Always full of creative ideas and short of cash, I tend to seek less expensive, but practical ways to do things. So when I took up bookbinding, I outfitted my small bookbinding lab with a mix of tools I found around the house, at garage sales, the hardware and the dollar store. I also designed and built most of my equipment where possible.
It is easy to drool over the shiny brass and exotic hardwood bookbinding tools you find on the internet. There is something about the feel of a quality handmade tool. It’s a feeling of empowerment, of confidence that with this tool you can do first-rate work. You can even make excuses, reasons that you must have a certain tool in order to improve upon your craft.
But seasoned crafters know it is not the tool that makes the difference so much as the hand that guides it. A good craftsperson is aware that there are multiple ways to accomplish most any task, from design, to cutting, to fitting and gluing. So it is with bookbinding.
One of my best tool innovations is the gravity press. This idea, while not original, has some very big advantages over a traditional book press. The first, of course, is the low-cost. This is because almost anything handy will do for the main functioning element of the press. You can use lead, steel, concrete, sand, beans, sawdust or about anything that can be cut in blocks or contained in a sack. I use bricks (wrapped in paper to avoid unnecessary abrasions and dust).
I also use a series of flat, thin fiberboards cut to various sizes to assist in the various clamping operations. They are used to distribute the weights evenly over a given area. By stacking the bricks I can apply a wide range of pressures anywhere I need to.
Another advantage is that I can replicate the clamping setup so that I can perform similar operations on a number of projects at the same time. I can easily vary the size, position and pressure as needed.
I use some form of gravity press when gluing end papers onto the bookblock. A light weight distributed along the glue line will hold everything together for the short time it takes the glue to set.
I sometimes use bricks to hold a number of bookblocks for gluing the headbands to the spines at once.
But the most useful application of a press when crafting a book is to compress the finished piece in order to help to form the hinge joint, and to ensure that the book finishes flat. This is sometimes done with the aid of a nipping press, but can be accomplished with the gravity press just as effectively. Knitting needles or dowels laid lengthwise can be used to take the place of the rigid metal edges on a nipping press.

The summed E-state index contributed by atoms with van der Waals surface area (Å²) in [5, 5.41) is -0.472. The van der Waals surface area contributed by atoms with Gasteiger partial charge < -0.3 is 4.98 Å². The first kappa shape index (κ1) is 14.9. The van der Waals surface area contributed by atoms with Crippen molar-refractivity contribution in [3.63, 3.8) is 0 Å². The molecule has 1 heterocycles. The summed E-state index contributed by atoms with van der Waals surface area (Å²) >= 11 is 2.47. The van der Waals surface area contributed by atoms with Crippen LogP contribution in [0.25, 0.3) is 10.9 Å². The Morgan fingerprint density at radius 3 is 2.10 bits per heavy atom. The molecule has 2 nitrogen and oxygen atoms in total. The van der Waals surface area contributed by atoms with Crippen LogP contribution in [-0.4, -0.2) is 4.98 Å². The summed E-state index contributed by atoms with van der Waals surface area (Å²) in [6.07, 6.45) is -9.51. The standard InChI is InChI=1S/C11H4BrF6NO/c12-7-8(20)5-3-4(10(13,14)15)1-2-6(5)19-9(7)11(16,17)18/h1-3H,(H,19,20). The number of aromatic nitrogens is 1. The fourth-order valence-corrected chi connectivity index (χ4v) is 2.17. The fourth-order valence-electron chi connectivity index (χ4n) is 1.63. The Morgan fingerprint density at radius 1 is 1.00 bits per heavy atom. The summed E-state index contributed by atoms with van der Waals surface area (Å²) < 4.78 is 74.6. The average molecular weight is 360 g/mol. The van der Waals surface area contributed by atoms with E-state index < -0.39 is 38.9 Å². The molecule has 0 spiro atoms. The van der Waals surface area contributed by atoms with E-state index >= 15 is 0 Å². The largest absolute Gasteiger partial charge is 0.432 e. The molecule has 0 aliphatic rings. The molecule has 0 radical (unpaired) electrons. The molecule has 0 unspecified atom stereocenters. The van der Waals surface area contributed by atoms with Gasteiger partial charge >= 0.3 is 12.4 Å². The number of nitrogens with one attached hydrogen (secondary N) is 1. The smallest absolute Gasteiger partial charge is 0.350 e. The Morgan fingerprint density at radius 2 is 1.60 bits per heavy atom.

Another good use of the gravity press is to help flatten materials with a curl in them. For porous bookboards, I will sometime mist them with water to relax the fibers and place them under a flat board with bricks distributed evenly. Multiple boards may be stacked with wax paper between them to prevent sticking. Drying overnight in this way usually eliminates any tendency for the boards to curl afterward.
I have a small stock of these laminated boards made up that have been allowed to equalize according to the ambient room temperature and humidity. In other words, they lie flat before I will use them to construct covers or boxes.
Two thin boards can be laminated with the grain perpendicular to one another and placed in the gravity press to make thicker boards with less tendency to curl. It helps to mist these boards too, before gluing. I use two pieces of .065″ Daveyboard to make a strong 1/8″ laminated bookboard.
Using a roller, work the glue out to an even coating on the dampened board. Coat both surfaces to be joined. Align the edges, making sure the grain is at cross purposes to each board and press together using your hands. I recommend using a brayer to roll over the joined boards thoroughly to ensure good contact.
Lay the glued sandwich on a flat surface and place a flat piece of fiber board on top. Distribute weights evenly across the surface and allow the boards to dry for several hours. You may be able to speed this process up, depending on the temperature and humidity of your work area. I like to let mine cure overnight.
This method will produce a good, stiff board suitable for larger or more substantial covers. Even so, I often find that in a few hours after removal from the press, boards laminated in this manner will sometimes tend to exhibit an undesirable curl when completely dry. When this happens, I will physically massage (or bend) the board to get it to lie flatter.
By bending the board while it is dry, the tight fibers will stretch. Then I mist the stubborn board again and leave it in the gravity press usually overnight. It is best to prepare your book boards well ahead of time to be sure that they will lie flat when you you need them.
When using water-based glues to adhere bookcloth, the boards will become damp again, but only on one side. This will cause the boards to curl as the glue cures. However, this effect can be offset by misting the other side with water and then placing the cover under the press until the glue cures.
Sometimes I find the end sheets are too delicate or thin to use PVA glue to adhere the sheet to the inside cover. For these types of papers I find it much more practical to use transfer adhesive instead. The bookblock is mounted onto a nice, dry flat cover with a minimal of glue used to adhere the flap of super to the raw daveyboard. The wax backing is peeled from the adhesive-backed endsheets and carefully pressed into place. The last step is of course, to place the book in the gravity press until it is dry.
More about making endsheets or endpapers in a future post. Until then, happy holidays!
P.S. I sure would like to see some comments and suggestions from you bookbinders out there. Maybe you can give me some tips on how to make my bookbinding projects easier and/or better.